2:40 PM -- Ben Verwaayen knows what he's talking about when it comes to the combustible properties of fiber.
Talking about the performance of his company's wireline business unit during Thursday's earnings conference call, the Alcatel-Lucent CEO dryly remarked that when his CFO, Paul Tufano, stated that "fiber's on fire!" he told the CFO that "this was not physically possible."
The point of the anecdote, of course, was to note how fiber access broadband products are selling in greater volumes these days. Verwaayen noted that only a few quarters ago, copper-based broadband products accounted for almost 80 percent of the wireline unit's revenues and fiber-based products about 20 percent, but now it's about 50/50.
The increased demand for fiber access capabilities has been coming mainly from Asia/Pacific and the Americas, though there has been some action in Europe too. (See P&T Luxembourg Goes Ultra-Fast With AlcaLu, Telmex Does VDSL2, GPON With AlcaLu and China Unicom Expands GPON With AlcaLu.)
So might Europe be a hotbed of FTTH potential for AlcaLu in the coming years, given the European Commission's target that every European Union citizen should have access to broadband of at least 30 Mbit/s by 2020? (See Steely Neelie's FTTX Face Off, Europe's Broadband Challenge, Public-Private Partnerships Ensure Fiber Future in Europe and EC Proposes €9B for Broadband.)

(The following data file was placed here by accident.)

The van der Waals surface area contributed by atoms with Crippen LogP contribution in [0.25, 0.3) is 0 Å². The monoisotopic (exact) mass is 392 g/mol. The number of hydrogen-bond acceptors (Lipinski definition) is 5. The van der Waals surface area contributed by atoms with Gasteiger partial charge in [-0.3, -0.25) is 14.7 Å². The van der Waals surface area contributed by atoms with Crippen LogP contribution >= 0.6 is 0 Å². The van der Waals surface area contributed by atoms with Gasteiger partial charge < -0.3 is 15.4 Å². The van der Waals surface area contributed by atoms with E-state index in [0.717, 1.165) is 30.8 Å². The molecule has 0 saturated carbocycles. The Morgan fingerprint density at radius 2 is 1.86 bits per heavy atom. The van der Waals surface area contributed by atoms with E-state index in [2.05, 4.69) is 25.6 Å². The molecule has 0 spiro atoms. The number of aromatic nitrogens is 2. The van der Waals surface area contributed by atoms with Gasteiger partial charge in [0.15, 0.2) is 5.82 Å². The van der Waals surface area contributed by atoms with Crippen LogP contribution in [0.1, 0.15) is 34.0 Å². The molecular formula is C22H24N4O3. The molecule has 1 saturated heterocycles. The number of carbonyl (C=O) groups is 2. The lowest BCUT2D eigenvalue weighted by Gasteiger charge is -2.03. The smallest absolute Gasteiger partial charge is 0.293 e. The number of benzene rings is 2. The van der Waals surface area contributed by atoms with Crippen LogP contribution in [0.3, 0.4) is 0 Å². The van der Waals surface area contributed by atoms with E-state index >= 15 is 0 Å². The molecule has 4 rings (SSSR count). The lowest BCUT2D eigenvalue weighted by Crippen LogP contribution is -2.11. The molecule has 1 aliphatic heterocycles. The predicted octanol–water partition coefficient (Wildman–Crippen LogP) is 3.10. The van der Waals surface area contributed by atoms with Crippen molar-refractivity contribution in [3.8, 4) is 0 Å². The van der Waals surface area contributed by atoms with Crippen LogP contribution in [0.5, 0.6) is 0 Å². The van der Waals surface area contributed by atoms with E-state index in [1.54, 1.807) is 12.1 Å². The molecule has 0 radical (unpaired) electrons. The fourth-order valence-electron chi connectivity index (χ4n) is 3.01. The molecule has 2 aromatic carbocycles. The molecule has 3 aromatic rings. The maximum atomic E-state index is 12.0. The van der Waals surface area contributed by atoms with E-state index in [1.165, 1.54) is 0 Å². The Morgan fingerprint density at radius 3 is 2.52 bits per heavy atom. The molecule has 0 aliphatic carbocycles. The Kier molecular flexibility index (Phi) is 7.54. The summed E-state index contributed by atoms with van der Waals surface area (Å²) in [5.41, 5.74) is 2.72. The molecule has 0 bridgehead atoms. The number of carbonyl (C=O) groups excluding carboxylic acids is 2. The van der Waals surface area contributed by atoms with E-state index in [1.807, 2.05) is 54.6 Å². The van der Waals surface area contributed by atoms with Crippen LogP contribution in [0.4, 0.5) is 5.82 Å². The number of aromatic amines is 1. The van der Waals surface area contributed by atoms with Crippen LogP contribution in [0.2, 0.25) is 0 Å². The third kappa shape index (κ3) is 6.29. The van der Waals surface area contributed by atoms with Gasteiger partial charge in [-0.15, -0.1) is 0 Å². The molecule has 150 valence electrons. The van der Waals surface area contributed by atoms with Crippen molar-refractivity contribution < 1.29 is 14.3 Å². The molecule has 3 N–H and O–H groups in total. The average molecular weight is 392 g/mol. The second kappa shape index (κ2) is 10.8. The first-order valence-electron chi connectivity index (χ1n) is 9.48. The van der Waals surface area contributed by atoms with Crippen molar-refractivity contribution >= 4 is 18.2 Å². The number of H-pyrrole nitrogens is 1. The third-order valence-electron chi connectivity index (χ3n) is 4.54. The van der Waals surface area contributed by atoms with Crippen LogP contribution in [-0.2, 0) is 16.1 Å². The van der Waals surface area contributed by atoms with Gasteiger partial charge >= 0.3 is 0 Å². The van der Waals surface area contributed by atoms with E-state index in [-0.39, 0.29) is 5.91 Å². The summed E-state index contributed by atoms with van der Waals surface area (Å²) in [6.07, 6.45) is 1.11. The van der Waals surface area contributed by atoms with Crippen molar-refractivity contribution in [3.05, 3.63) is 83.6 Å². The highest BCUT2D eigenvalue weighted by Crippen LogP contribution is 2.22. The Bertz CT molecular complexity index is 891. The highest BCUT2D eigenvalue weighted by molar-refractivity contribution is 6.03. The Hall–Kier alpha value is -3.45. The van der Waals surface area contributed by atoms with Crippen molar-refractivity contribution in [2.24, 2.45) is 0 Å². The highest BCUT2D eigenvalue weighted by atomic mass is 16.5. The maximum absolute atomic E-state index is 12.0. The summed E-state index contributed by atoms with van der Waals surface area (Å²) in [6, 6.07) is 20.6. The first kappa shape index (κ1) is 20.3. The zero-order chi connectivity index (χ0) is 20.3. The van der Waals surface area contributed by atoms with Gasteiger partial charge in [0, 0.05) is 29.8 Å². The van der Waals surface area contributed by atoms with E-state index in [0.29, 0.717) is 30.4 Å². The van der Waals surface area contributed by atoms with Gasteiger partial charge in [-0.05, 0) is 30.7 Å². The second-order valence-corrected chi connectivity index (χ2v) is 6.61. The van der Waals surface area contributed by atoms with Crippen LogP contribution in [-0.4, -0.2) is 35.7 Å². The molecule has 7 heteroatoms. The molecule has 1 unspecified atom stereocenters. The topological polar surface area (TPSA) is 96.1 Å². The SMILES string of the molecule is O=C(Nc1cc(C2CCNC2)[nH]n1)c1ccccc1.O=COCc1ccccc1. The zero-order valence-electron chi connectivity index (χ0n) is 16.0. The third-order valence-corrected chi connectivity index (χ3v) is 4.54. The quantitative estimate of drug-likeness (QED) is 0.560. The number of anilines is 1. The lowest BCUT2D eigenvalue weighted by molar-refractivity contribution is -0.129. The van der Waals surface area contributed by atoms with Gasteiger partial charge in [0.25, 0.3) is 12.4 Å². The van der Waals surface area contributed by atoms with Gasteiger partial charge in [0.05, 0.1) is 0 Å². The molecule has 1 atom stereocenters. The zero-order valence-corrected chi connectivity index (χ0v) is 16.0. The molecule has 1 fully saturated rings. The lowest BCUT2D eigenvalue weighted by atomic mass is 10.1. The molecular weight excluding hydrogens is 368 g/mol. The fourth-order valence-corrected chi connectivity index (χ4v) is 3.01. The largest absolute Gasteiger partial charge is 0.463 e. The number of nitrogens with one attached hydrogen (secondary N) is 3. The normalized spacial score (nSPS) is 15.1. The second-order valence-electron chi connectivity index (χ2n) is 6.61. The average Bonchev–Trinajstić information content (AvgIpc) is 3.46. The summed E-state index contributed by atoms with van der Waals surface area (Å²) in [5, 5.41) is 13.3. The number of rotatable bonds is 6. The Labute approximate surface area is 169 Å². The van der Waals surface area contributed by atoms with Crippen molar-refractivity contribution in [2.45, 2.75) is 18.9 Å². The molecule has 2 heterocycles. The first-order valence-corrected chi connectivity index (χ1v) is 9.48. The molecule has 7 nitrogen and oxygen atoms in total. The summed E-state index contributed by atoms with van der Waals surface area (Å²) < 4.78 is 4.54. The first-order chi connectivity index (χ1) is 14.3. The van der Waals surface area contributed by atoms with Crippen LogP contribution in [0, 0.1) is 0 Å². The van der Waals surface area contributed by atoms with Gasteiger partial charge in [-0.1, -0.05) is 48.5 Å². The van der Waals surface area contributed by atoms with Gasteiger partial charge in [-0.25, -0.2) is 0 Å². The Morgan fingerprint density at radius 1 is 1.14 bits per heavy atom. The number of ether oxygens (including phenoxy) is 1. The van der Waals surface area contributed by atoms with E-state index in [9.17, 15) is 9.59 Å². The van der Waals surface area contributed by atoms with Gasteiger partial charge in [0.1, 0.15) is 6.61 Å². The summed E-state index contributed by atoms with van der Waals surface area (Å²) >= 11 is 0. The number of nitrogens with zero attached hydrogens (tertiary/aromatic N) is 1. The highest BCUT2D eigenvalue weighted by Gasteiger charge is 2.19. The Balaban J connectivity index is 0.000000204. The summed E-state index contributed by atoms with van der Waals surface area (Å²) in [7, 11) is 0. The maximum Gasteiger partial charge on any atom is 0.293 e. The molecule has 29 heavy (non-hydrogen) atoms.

Verwaayen has his doubts. "There aren't many people around that believe the EC's 2020 targets will be met," he noted. "There are initiatives, but ... there will be different scenarios with different plans and with different ownership," stated the CEO, And then, of course, there are other vendors keen to snap up any FTTX platform action that's going, including Ericsson AB, Huawei Technologies Co. Ltd. and a new wave of North American hopefuls, including Adtran Inc. and Calix Networks Inc. (See Calix Goes Global and Adtran Wants NSN's International Pull.)
What's not on fire these days, of course, is AlcaLu's financial performance, with gross margins for the first quarter slumping to 30.3 percent. "That's the margin trough... It will improve in the second quarter and into the second half [of 2012]," stated Verwaayen. (See Bad Start to 2012 for AlcaLu.)
— Ray Le Maistre, International Managing Editor, Light Reading